Here are the candidates who made history in the 2018 midterms

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Iowa has sent women to the Senate and governor's mansions, but never to the House of Representatives.

"This is something new we saw from women candidates: they are not trying to focus on their resumes and tout their accomplishments and push their families aside", she said.

She stunned the political establishment in September, defeating a 10-term incumbent in the Democratic primary, and was unopposed on Tuesday.

Record numbers of women and ethnic minorities ran for office in 2018, paving the way for a number of historic landmarks on Tuesday night.

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A number of women have also achieved significant firsts in their states, including Democrats Veronica Escobar and Sylvia Garcia who become the first Latina Congresswomen in Texas, and Alyanna Pressley from MA, becoming her state's first black representative in Congress. Since the 2020 presidential election is about to begin in earnest (and midterm results led to more than one name be floated as possible candidates) let's take at least 24 hours to celebrate these women and their history-making wins.

The elections have been described as a referendum on the Trump presidency, and is expected to be indicative of the 2020 presidential elections.

In Colorado, Jared Polis will be the country's first openly gay man elected governor.

Alexandria Ocasio-Cortez will be the youngest woman ever elected into Congress following her midterm election win Tuesday.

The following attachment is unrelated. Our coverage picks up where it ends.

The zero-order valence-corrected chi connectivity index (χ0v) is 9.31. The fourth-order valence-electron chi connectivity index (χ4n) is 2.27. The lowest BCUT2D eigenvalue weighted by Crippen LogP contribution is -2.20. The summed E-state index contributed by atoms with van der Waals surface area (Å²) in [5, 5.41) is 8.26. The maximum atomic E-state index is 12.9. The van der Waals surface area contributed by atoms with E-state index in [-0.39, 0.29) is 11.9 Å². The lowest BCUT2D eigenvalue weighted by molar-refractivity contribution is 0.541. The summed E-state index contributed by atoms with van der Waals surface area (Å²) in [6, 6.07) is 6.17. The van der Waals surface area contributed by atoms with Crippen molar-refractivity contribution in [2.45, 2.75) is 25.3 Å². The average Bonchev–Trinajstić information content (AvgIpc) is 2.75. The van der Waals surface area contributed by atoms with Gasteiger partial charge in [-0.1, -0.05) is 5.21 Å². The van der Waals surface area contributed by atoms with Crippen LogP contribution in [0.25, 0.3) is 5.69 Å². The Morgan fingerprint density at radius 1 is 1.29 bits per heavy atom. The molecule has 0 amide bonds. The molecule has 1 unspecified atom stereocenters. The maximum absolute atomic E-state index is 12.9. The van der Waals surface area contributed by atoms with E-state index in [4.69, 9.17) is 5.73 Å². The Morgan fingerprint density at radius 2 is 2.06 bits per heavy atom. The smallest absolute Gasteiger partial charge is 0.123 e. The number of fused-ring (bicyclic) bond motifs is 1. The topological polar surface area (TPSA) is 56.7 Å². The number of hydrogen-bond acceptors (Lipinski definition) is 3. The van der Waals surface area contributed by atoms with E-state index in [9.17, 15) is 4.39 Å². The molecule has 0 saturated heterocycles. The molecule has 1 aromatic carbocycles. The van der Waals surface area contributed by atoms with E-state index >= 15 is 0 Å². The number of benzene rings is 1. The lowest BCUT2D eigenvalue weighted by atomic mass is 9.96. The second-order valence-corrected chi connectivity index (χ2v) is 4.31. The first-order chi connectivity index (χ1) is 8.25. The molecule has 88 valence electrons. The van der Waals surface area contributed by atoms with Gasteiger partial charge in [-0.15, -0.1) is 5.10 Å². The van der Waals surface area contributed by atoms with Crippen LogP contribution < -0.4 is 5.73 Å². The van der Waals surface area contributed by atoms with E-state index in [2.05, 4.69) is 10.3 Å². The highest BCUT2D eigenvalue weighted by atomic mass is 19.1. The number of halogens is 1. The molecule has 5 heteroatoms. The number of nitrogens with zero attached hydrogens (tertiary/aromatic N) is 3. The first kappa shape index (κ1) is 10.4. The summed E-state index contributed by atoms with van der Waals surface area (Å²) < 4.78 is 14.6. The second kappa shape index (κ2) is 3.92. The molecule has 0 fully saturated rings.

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Sharice Davids, congresswoman-elect for Kansas' 3rd district.Deb Haaland, congresswoman-elect for New Mexico's 1st district.

Beyond the Bay State, voters in other states picked Native American and immigrant women as their representatives.

Around 80 per cent of the women candidates in this election were defending their seats, and around 70 per cent held them. Nonwhites, women and college graduates all tend to vote more Democratic.

Three times as many women stood for the Democratic party as the Republican party - 211 for the Democrats and 64 for the Republicans. He argued that the reason Democrats won a majority in the House is "not because they went far left", pointing to moderate candidates like Virginia's Abigail Spanberger, who unseated Rep. Dave Brat (R-Va.) in a surprise victory.

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Texas is sending its first ever Hispanic women to congress, as Veronica Escobar snapped up Beto O'Rouke's old seat and state Sen. Jim McGreevey, a Democrat and former New Jersey governor, came out while in office in 2004. And the leftist activist organization called UltraViolet insisted that white women are just another aspect of white supremacy that needs to be cleansed from our society.